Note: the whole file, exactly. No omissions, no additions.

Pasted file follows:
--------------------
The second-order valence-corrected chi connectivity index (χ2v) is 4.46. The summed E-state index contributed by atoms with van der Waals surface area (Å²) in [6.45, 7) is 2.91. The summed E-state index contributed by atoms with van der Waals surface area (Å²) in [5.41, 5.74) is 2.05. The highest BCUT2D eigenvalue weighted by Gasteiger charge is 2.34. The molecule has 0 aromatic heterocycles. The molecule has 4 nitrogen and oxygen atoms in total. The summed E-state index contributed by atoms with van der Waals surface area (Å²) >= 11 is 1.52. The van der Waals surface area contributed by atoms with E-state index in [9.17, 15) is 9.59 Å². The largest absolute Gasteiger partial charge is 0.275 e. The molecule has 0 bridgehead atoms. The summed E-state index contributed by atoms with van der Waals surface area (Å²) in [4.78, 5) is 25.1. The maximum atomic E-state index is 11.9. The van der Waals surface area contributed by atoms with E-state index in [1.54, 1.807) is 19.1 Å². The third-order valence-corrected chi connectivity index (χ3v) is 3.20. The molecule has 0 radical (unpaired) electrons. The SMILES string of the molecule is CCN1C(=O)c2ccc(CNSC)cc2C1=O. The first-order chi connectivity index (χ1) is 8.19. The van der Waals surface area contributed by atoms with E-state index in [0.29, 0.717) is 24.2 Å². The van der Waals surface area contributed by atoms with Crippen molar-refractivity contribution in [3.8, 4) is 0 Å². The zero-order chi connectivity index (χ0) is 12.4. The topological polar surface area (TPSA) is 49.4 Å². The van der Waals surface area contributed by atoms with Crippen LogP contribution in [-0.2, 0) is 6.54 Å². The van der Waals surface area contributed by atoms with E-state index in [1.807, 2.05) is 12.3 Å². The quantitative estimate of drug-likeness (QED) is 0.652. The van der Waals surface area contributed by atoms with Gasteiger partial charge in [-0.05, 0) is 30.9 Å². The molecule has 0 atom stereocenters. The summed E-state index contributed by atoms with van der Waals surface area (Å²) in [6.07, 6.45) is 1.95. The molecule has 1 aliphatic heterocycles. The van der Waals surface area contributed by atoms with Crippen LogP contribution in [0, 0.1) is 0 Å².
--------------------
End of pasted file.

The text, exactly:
The second-order valence-corrected chi connectivity index (χ2v) is 4.46. The summed E-state index contributed by atoms with van der Waals surface area (Å²) in [6.45, 7) is 2.91. The summed E-state index contributed by atoms with van der Waals surface area (Å²) in [5.41, 5.74) is 2.05. The highest BCUT2D eigenvalue weighted by Gasteiger charge is 2.34. The molecule has 0 aromatic heterocycles. The molecule has 4 nitrogen and oxygen atoms in total. The summed E-state index contributed by atoms with van der Waals surface area (Å²) >= 11 is 1.52. The van der Waals surface area contributed by atoms with E-state index in [9.17, 15) is 9.59 Å². The largest absolute Gasteiger partial charge is 0.275 e. The molecule has 0 bridgehead atoms. The summed E-state index contributed by atoms with van der Waals surface area (Å²) in [4.78, 5) is 25.1. The maximum atomic E-state index is 11.9. The van der Waals surface area contributed by atoms with E-state index in [1.54, 1.807) is 19.1 Å². The third-order valence-corrected chi connectivity index (χ3v) is 3.20. The molecule has 0 radical (unpaired) electrons. The SMILES string of the molecule is CCN1C(=O)c2ccc(CNSC)cc2C1=O. The first-order chi connectivity index (χ1) is 8.19. The van der Waals surface area contributed by atoms with E-state index in [0.29, 0.717) is 24.2 Å². The van der Waals surface area contributed by atoms with Crippen molar-refractivity contribution in [3.8, 4) is 0 Å². The zero-order chi connectivity index (χ0) is 12.4. The topological polar surface area (TPSA) is 49.4 Å². The van der Waals surface area contributed by atoms with Crippen LogP contribution in [-0.2, 0) is 6.54 Å². The van der Waals surface area contributed by atoms with E-state index in [1.807, 2.05) is 12.3 Å². The quantitative estimate of drug-likeness (QED) is 0.652. The van der Waals surface area contributed by atoms with Gasteiger partial charge in [-0.05, 0) is 30.9 Å². The molecule has 0 atom stereocenters. The summed E-state index contributed by atoms with van der Waals surface area (Å²) in [6.07, 6.45) is 1.95. The molecule has 1 aliphatic heterocycles. The van der Waals surface area contributed by atoms with Crippen LogP contribution in [0, 0.1) is 0 Å².